Following an exciting vote, Portugal and Salvador Sobral has been crowned the victor of the 2017 Eurovision Song Contest with the song Amar pelos dois, receiving a final combined total of 758 points tonight.
Sobral won with a song written by his sister, "Amar Pelos Dois", and was a favourite with both the global jury and the public. After failing to convince Ukraine to reverse its decision to bar Samoylova, Eurovision organizers gave Russia the option to have her perform remotely or for Russia to choose a different artist, an offer rejected by the Russian channels which selected her. According to the bookmakers, third favorite is Bulgaria's Kristian Kostov, the youngest entrant at 17 years old.
He dominated the jury vote as expected, but then stunned everyone by crushing the jury vote to bring Portugal its first-ever victory in the contest.
Julia Samoylova, meant to be Russia's Eurovision envoy this year, was banned by Ukrainian authorities from entering the country after the host country learned she'd performed in Crimea without permission from Ukrainian authorities following the territory's annexation in 2014.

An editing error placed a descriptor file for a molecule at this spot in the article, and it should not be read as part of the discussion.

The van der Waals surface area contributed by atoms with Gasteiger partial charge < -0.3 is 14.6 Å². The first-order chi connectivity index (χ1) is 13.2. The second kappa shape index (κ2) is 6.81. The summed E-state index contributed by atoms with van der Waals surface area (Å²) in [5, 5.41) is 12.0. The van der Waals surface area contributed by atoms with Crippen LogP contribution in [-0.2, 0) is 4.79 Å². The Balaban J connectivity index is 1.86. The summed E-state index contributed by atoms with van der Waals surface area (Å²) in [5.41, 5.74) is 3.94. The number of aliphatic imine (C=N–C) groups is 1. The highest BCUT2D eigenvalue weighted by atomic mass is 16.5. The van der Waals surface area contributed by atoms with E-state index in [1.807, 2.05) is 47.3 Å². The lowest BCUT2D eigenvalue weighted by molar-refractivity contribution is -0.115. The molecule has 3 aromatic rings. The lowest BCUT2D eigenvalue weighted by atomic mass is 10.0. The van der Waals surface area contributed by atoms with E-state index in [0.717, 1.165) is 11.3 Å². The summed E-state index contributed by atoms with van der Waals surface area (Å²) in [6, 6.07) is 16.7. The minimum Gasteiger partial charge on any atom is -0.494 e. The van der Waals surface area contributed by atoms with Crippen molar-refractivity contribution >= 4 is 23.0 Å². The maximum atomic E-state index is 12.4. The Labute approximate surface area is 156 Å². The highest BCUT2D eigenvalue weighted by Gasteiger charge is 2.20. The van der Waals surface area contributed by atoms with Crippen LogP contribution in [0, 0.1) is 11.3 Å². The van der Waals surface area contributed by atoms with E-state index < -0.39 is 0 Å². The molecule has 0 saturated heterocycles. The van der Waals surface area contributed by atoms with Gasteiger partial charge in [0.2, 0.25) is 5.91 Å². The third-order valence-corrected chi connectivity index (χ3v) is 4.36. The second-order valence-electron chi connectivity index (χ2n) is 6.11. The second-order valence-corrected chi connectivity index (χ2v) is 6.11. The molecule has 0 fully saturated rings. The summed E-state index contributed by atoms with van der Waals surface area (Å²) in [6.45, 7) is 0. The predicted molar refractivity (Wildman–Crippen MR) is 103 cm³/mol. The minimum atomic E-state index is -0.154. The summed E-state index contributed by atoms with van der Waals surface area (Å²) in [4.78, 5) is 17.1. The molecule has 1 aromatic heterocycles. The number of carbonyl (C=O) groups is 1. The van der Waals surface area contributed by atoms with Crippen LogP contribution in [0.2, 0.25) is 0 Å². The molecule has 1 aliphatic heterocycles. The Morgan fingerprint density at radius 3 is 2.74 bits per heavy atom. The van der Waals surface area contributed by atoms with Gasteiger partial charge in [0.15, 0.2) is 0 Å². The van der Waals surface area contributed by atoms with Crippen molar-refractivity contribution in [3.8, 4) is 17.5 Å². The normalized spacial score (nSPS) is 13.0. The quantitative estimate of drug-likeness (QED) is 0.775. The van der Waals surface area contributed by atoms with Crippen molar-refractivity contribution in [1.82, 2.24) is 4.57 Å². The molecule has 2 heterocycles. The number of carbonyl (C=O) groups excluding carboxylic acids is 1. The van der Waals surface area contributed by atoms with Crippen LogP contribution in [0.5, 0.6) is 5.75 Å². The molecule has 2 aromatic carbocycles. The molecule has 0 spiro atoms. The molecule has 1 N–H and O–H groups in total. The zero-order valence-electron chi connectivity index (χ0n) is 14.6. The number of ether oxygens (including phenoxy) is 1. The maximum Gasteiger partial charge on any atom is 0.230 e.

Other hopefuls this year included Italian Francesco Gabbani. But the sweet intentions were soured for this 62nd edited when Russia's participation was scuttled by host Ukraine over the two nations' diplomatic and military conflict.
"If I can bring some sort of change to the pop music in the world in general, because people only listen to the music that is thrown at us from the radio stations, I'll be more than happy". Which Portuguese city will we be flying to in 2018 for the 63rd Eurovision Song Contest?
Bloc voting remains a key characteristic of Eurovision, but the trend hit a sour note with the punters this year as the crowds booed obvious vote-swaps between Greece and Cyprus during the jury vote.
The contest also saw a streaker interrupt the programme.
The song, performed by Jamala, was possibly one of the most controversial winners in the competition's history. Overtly political flags and banners are banned, and lyrics are monitored for provocative content. Their closing declaration - "We are a tolerant, open, and modern country"- seems a pointed response to the criticisms and controversies that have courted Ukraine and the Kyiv production in the lead-up to this year's competition. The move allowed Russia-Ukraine tensions over Eurovision to fester.
From its launch with seven countries, Eurovision has grown to include more than 40, including non-European nations such as Israel and, somewhat controversially, far-off Australia, where the event has a huge fan following.